ameriKKKen - KHAOTIC

21 year old ameriKKKen is a force to be reckoned with. Hailing from Indianapolis, the city is not thought of as a major player in hip hop, but local artists such as ameriKKKen herself are carving their own unique sounds and scenes. KHAOTIC is an impressive debut, forgoing flashy, over the top production in favor of luscious, twinkling beats suitable for a smoke session with friends in your bedroom or a romantic car ride across the city.

Despite KHAOTIC's accessibility, ameriKKKen does not shy away from heavy handed subject nature, effortlessly weaved in between tales of love and success. "Silver Lining", the album's dynamic ear worm of an opening track, starts with her saying "Turn me up some?/ Nah, I don't mean like literally./ I know that's some cool shit rappers like to say to get in their zone and shit.", a light hearted nod to tropes in hip hop and the pressure to conform to such standards as an up and coming artist. ameriKKKen then takes listeners onto a heart wrenching journey of devils and demons. What is most admirable about this track is the self awareness ameriKKKen possesses, whether in the humor at the beginning of the track or her reflections on the pressure to fix her life decisions. It is a beautiful show of vulnerability to set the slow burn into triumph of the rest of the project.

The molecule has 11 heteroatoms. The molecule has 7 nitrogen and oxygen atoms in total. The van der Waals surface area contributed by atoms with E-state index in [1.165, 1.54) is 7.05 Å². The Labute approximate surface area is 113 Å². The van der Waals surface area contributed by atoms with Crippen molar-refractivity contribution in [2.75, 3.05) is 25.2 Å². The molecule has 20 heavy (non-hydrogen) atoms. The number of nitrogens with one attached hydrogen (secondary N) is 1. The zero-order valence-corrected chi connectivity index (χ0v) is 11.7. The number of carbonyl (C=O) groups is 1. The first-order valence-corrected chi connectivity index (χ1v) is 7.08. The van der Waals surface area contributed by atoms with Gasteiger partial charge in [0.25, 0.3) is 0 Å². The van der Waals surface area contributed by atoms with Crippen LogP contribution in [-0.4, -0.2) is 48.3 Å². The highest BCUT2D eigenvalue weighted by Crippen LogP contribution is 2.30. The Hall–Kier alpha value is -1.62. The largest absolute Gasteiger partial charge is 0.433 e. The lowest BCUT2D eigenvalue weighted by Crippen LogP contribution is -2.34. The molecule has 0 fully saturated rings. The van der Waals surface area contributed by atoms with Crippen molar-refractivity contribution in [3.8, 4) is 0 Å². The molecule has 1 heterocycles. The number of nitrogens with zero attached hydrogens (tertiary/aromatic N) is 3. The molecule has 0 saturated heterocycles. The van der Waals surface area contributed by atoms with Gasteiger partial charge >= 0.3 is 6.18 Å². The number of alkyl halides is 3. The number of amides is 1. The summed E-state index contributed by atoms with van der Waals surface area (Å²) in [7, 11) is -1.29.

"Who Do You Love?" incurs aural whiplash as listeners go from the powerful line delivery in "Silver Lining" to the sensual and smooth delivery of the hook. It tells the increasingly common story of a woman shooting her shot, interrogating a potential partner for one night, or many more, of late night talks and love. However, ameriKKKen takes it a step further, wishing to know about hopes, dreams, and fears. It sounds like emotional foreplay, digging into the psyche of a crush to get at something larger. Her silky vocals become more prominent throughout the project alongside her punchy delivery, with this talent not acting as a background aid. 

In many ways, ameriKKKen feels like a hidden gem that can coexist with current powerhouses such as Rapsody, Summer Walker, and the slew of female-identified musicians effortlessly blending together old and new sensibilities into the modern age. She is confident in her talents, and KHAOTIC is a brilliant introduction into her arsenal of detailed storytelling.

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